DNS is a versatile diffuse scattering cold neutron time-of-flight spectrometer with polarisation analysis. It allows the unambiguous separation of nuclear coherent, spin incoherent, and magnetic scattering contributions simultaneously over a large range of scattering vector Q and energy transfer E. With its compact size DNS is optimised as a high intensity instrument with medium Q- and E- resolution.
New chopper, neutron velocity selector, and position sensitive detector systems have recently been installed at DNS. This is expected to largely improve possibilities for single-crystal time-of-flight spectroscopy with efficient measurements in all four dimensions of S(Q,E). With its unique combination of single-crystal time-of-flight spectroscopy and polarisation analysis, DNS is also complimentary to many modern polarised cold neutron three axes spectrometers.
With the increased flux and efficiency delivered by the FRM II, DNS becomes ideal for the studies of complex spin correlations, such as in highly frustrated magnets and strongly correlated electrons, as well as of the structures of soft condensed matter systems, such as the nanoscale confined polymers and proteins, via polarisation analysis. The exploration of unusual magnetic properties can also be efficiently undertaken on single-crystal samples by reciprocal space mapping. In addition to the separation of magnetic cross section from nuclear and spin-incoherent ones, polarisation analysis also allows to distinguish in detail the anisotropy of spin correlations. It has also been well demonstrated that polarised powder diffraction on DNS is complementary to standard neutron powder diffraction and may be extremely useful for magnetic structure refinements, particularly in case of small moments by improving the signal to background ratio. DNS also represents a powerful instrument for the soft condensed matter community for the separation of nuclear coherent scattering from often dominating spin incoherent scattering background.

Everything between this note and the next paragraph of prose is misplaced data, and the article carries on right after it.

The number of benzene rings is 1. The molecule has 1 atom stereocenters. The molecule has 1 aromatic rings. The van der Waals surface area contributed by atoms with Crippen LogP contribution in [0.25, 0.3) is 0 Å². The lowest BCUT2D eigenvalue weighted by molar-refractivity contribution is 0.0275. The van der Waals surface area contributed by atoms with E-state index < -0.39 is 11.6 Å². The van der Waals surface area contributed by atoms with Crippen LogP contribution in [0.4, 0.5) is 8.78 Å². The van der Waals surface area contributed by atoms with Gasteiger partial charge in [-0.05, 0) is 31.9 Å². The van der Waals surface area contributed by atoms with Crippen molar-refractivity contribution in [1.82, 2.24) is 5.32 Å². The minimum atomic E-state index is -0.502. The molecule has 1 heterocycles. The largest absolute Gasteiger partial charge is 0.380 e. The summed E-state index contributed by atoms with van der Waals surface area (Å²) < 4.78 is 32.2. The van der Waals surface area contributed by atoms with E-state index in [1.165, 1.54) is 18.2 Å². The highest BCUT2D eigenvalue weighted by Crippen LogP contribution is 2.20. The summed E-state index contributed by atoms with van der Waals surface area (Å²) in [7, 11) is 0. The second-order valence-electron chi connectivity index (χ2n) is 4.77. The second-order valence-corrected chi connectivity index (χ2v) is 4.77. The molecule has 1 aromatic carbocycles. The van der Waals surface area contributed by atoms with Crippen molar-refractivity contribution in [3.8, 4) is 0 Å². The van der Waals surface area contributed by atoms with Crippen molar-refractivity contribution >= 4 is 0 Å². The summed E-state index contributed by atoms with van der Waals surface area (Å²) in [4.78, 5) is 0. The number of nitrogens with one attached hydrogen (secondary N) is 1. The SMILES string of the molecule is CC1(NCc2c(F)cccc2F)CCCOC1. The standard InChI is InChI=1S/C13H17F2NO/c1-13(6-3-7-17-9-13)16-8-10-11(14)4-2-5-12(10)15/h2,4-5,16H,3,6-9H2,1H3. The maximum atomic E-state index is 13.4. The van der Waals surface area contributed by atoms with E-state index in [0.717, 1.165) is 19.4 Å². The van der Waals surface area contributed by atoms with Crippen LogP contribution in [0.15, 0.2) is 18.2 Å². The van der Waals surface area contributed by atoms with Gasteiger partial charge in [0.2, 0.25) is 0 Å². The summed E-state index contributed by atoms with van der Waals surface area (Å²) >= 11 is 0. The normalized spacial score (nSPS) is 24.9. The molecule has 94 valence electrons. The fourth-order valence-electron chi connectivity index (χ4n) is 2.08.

The main applications can be summarised:
• Application of polarisation analysis: uniaxial-, longitudinal-, and vector-PA
• Magnetic, lattice, and polaronic correlations: geometrically frustrated magnets, strongly correlated electrons, emergent materials
• Single-crystal and powder time-of-flight spectroscopy: single-particle excitations, magnons and phonons
• Soft condensed matters: separation of coherent scattering from hydrogenous materials, polymer, liquids and glasses